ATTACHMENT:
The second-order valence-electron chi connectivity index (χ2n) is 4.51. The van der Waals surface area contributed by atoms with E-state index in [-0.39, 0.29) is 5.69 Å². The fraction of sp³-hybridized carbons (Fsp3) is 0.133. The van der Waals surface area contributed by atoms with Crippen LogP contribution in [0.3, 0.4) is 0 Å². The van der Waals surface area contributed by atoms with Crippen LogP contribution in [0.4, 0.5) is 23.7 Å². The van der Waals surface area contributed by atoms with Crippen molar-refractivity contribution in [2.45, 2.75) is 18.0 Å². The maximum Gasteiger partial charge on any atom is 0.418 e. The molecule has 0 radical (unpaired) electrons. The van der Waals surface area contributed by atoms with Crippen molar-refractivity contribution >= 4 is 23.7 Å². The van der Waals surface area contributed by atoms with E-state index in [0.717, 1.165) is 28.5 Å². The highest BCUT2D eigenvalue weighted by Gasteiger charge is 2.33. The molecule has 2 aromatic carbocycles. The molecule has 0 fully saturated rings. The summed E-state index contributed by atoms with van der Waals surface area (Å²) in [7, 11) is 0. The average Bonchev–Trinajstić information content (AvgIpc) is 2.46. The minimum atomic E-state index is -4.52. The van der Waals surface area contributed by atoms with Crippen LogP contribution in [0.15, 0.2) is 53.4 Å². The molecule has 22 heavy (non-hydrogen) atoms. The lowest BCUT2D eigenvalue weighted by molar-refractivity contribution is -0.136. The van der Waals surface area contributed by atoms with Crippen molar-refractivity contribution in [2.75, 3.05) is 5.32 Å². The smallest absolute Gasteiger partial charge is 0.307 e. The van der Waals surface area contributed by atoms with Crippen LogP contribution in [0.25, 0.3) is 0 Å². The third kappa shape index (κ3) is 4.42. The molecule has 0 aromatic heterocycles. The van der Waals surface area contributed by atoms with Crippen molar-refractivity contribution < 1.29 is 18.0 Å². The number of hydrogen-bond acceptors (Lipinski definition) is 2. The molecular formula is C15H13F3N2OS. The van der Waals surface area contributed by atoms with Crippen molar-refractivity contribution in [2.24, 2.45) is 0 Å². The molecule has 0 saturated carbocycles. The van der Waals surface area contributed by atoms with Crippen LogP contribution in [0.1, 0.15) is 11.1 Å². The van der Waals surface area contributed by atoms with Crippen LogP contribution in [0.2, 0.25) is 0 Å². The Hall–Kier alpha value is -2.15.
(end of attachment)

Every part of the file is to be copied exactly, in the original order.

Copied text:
The second-order valence-electron chi connectivity index (χ2n) is 4.51. The van der Waals surface area contributed by atoms with E-state index in [-0.39, 0.29) is 5.69 Å². The fraction of sp³-hybridized carbons (Fsp3) is 0.133. The van der Waals surface area contributed by atoms with Crippen LogP contribution in [0.3, 0.4) is 0 Å². The van der Waals surface area contributed by atoms with Crippen LogP contribution in [0.4, 0.5) is 23.7 Å². The van der Waals surface area contributed by atoms with Crippen molar-refractivity contribution in [2.45, 2.75) is 18.0 Å². The maximum Gasteiger partial charge on any atom is 0.418 e. The molecule has 0 radical (unpaired) electrons. The van der Waals surface area contributed by atoms with Crippen molar-refractivity contribution >= 4 is 23.7 Å². The van der Waals surface area contributed by atoms with E-state index in [0.717, 1.165) is 28.5 Å². The highest BCUT2D eigenvalue weighted by Gasteiger charge is 2.33. The molecule has 2 aromatic carbocycles. The molecule has 0 fully saturated rings. The summed E-state index contributed by atoms with van der Waals surface area (Å²) in [7, 11) is 0. The average Bonchev–Trinajstić information content (AvgIpc) is 2.46. The minimum atomic E-state index is -4.52. The van der Waals surface area contributed by atoms with Crippen LogP contribution in [0.15, 0.2) is 53.4 Å². The molecule has 22 heavy (non-hydrogen) atoms. The lowest BCUT2D eigenvalue weighted by molar-refractivity contribution is -0.136. The van der Waals surface area contributed by atoms with Crippen molar-refractivity contribution in [2.75, 3.05) is 5.32 Å². The smallest absolute Gasteiger partial charge is 0.307 e. The van der Waals surface area contributed by atoms with Crippen LogP contribution in [0.25, 0.3) is 0 Å². The third kappa shape index (κ3) is 4.42. The molecule has 0 aromatic heterocycles. The van der Waals surface area contributed by atoms with Crippen molar-refractivity contribution < 1.29 is 18.0 Å². The number of hydrogen-bond acceptors (Lipinski definition) is 2. The molecular formula is C15H13F3N2OS. The van der Waals surface area contributed by atoms with Crippen molar-refractivity contribution in [2.24, 2.45) is 0 Å². The molecule has 0 saturated carbocycles. The van der Waals surface area contributed by atoms with Crippen LogP contribution in [0.1, 0.15) is 11.1 Å². The van der Waals surface area contributed by atoms with Crippen LogP contribution in [0.2, 0.25) is 0 Å². The Hall–Kier alpha value is -2.15.